Saturday saw the culmination of months of planning with the launch of the Teaching, Learning & Assessment Conference, Berkhamsted.
One of my colleagues likened the event to throwing a party and taking pleasure from seeing others have a good time. From the feedback received so far, it seems that many got something practical to take away from the event. I can only thank the workshop leaders, main speakers, students and delegates for making it work.
The question is, where do we go from here? Alistair Smith in his presentation mentioned the problematic nature of events such as this and TeachMeets because they appear to be disconnected from everything else (a topic to be addressed in a further blog post). This was never in the plan for TLAB. I felt very strongly from the beginning that what was said and done at the conference should be spread as far and wide as possible. The first thing we intend to do is release the video from the main sessions via YouTube (with Alistair Smith’s talk available here and Bill Lucas’ talk here). The second thing in our plan is to include the video, summaries of the workshops and their resources into an iBook that will be available via the iTunes store. There will be no cost for this.
We are already looking ahead to next year and your feedback (via a form coming your way) is needed. A couple of things we already have in mind are a stronger Prep/Primary focus and also a distinctive leadership strand where colleagues who have ‘walked the talk’ will share their experiences. One other thing I feel very strongly about is the ability to bring young people/students to the event and we are considering the possibility of providing childcare facilities for parents.
We hope to see you next year for what promises to be a more focussed event.
Many of the excellent contributions to the purpos/ed debate have focused on specific and very persuasive arguments. My addition is going to solely focus on principles. Why? Because they matter. They drive the hard ‘effective’ strategies when strength is low or there are hurdles to face. They also inform the decisions many of the other participants point to but remain hidden by the policies/actions we all regularly draw attention to. Principles also drive what I do on a day-to-day basis and the debate also allows me to answer Ken Booth‘s challenge that sometimes we need to have the courage of our convictions and speak out.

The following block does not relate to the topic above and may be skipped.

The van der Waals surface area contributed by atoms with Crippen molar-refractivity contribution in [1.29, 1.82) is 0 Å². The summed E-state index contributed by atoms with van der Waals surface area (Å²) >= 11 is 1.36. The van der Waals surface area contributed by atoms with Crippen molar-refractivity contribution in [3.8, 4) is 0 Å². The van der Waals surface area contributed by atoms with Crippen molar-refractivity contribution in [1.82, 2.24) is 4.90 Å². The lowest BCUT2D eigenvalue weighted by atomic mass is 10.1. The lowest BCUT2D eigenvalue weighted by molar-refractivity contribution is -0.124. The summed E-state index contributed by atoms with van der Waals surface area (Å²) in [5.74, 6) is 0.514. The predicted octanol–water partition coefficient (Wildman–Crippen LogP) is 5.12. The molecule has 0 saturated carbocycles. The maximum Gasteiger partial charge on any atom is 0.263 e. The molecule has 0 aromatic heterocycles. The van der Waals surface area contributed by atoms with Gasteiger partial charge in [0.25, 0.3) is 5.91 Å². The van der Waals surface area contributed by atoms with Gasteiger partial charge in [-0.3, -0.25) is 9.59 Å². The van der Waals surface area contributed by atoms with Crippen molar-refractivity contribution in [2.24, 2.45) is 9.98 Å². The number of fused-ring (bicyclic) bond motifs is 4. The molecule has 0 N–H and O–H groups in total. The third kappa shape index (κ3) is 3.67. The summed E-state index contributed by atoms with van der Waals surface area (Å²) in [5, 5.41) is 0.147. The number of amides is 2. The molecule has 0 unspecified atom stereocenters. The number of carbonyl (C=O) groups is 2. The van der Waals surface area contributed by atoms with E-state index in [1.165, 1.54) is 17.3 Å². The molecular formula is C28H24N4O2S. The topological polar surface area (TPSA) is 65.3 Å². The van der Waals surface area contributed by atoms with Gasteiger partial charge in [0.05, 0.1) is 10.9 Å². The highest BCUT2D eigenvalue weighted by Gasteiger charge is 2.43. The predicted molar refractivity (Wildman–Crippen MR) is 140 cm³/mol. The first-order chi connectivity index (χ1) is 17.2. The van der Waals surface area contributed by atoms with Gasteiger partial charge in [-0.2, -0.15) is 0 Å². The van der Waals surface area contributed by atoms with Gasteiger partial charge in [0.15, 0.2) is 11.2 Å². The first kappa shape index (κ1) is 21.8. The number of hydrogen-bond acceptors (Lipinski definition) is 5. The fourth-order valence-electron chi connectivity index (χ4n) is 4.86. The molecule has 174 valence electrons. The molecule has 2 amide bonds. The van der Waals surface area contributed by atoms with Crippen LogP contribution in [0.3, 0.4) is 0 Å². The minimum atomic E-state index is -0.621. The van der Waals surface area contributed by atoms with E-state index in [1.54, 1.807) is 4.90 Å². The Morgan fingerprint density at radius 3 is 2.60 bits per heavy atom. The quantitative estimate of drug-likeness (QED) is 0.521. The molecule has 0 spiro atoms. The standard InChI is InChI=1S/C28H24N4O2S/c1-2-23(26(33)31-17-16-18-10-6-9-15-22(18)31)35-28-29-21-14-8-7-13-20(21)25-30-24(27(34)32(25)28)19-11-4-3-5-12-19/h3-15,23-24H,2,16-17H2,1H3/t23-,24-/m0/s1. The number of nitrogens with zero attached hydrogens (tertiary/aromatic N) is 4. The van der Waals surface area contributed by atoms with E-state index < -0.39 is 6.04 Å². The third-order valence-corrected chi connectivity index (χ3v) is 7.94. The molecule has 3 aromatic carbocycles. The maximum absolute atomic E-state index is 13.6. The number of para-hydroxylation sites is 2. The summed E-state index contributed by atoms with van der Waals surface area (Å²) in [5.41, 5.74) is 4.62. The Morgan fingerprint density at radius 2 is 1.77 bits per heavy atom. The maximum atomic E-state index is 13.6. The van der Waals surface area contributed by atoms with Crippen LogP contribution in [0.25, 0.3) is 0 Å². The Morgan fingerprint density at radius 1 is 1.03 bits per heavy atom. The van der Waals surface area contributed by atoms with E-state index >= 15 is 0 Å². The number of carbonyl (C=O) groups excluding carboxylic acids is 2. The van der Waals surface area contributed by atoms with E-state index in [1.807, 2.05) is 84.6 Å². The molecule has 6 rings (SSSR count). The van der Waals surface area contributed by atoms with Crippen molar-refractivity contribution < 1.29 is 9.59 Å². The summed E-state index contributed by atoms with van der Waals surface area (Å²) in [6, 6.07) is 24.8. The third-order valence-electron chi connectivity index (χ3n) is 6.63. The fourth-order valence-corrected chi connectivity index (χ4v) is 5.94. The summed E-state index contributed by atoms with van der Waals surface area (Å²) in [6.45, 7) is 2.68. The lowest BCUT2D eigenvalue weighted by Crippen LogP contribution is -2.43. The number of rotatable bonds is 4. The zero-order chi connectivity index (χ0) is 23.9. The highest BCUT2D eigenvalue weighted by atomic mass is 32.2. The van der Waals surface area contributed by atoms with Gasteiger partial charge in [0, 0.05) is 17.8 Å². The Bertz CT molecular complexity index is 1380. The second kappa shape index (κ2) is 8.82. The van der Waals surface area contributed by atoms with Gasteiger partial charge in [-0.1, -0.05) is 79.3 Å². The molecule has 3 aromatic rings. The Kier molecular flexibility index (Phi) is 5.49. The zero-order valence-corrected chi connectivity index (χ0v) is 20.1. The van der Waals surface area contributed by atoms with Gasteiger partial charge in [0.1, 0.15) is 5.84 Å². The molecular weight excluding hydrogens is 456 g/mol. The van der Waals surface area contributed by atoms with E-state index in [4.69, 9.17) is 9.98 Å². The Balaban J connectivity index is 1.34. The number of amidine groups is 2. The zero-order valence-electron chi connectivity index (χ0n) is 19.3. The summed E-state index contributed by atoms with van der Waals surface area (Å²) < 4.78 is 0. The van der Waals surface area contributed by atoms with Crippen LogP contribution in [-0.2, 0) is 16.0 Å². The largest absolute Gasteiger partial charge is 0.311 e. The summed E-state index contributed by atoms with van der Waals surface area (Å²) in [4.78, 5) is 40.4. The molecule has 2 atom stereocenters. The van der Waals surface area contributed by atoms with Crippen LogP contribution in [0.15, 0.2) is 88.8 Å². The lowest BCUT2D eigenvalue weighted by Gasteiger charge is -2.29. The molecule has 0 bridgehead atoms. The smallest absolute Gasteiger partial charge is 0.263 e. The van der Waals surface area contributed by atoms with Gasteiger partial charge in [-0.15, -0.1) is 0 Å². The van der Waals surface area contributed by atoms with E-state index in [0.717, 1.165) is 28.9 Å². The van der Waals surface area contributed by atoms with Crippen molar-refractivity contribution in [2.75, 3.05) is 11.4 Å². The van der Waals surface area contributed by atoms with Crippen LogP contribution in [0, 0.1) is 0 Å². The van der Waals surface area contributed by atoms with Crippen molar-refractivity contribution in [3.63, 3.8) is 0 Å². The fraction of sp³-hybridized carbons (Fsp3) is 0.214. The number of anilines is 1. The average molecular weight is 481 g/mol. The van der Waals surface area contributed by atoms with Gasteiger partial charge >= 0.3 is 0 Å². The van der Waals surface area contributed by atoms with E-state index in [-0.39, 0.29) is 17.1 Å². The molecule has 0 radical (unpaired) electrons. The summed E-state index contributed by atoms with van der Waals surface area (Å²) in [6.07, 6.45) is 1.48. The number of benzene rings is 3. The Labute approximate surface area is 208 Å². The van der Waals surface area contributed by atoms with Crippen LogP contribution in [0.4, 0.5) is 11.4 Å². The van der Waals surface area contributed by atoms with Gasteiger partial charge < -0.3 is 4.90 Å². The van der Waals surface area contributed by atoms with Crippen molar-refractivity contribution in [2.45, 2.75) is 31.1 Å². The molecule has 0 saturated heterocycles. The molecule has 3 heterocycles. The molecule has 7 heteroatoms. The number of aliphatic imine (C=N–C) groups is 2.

Goethe’s statement, ‘treat people as if they were what they ought to be, and you can help them become what they are capable of becoming’ captures for me the problem we face in terms of thinking about the purpose of education and also the opportunities. How do we treat our students, family, friends, neighbours, colleagues, conference delegates and people we pass on the street? What are we helping them to become?
I believe the key purpose of education (in its most expansive sense and not just in the classroom) is to help us become better. Better than we were yesterday. Better than we were last week, last month or last year. The resulting effect of being better might mean becoming a more proficient worker, dancer, teacher, student or scientist. However, these tags or identities refer ultimately to what we do, not who we are. Even changing identity to something more personal, be it a son, daughter, husband, wife or friend does not get to the core focus for education even though our relationships based on these descriptors will undoubtedly improve as a result. For me, the purpose of education is to become a better human being; recognising that we share a commonality with others around us and that we are bound to the ones who walked before and the ones to come. It allows us to draw on the experiences of the past and help prepare us to face the future (with all its attendant opportunities and issues). Conceived in this sense, it allows us to remove the primacy of the veneer (worker, teacher, student, friend) and reinstates these (important) roles within the context that they form part of a larger whole. Doing so would also allow us to rethink the relationship of means and ends and unlock the powerful impact this reconfiguration can have for the lives of people around us when we do treat them as they should be.
My view is unashamedly liberal and deeply humanistic. It does not provide all the answers nor should it (if it did, it simply means I am not asking big enough questions). Nobody should pretend that there is an easy answer to the question ‘what is the purpose of education?’ but I believe that we already have the capacity to achieve a resolution but we must start by being clear: what are our principles?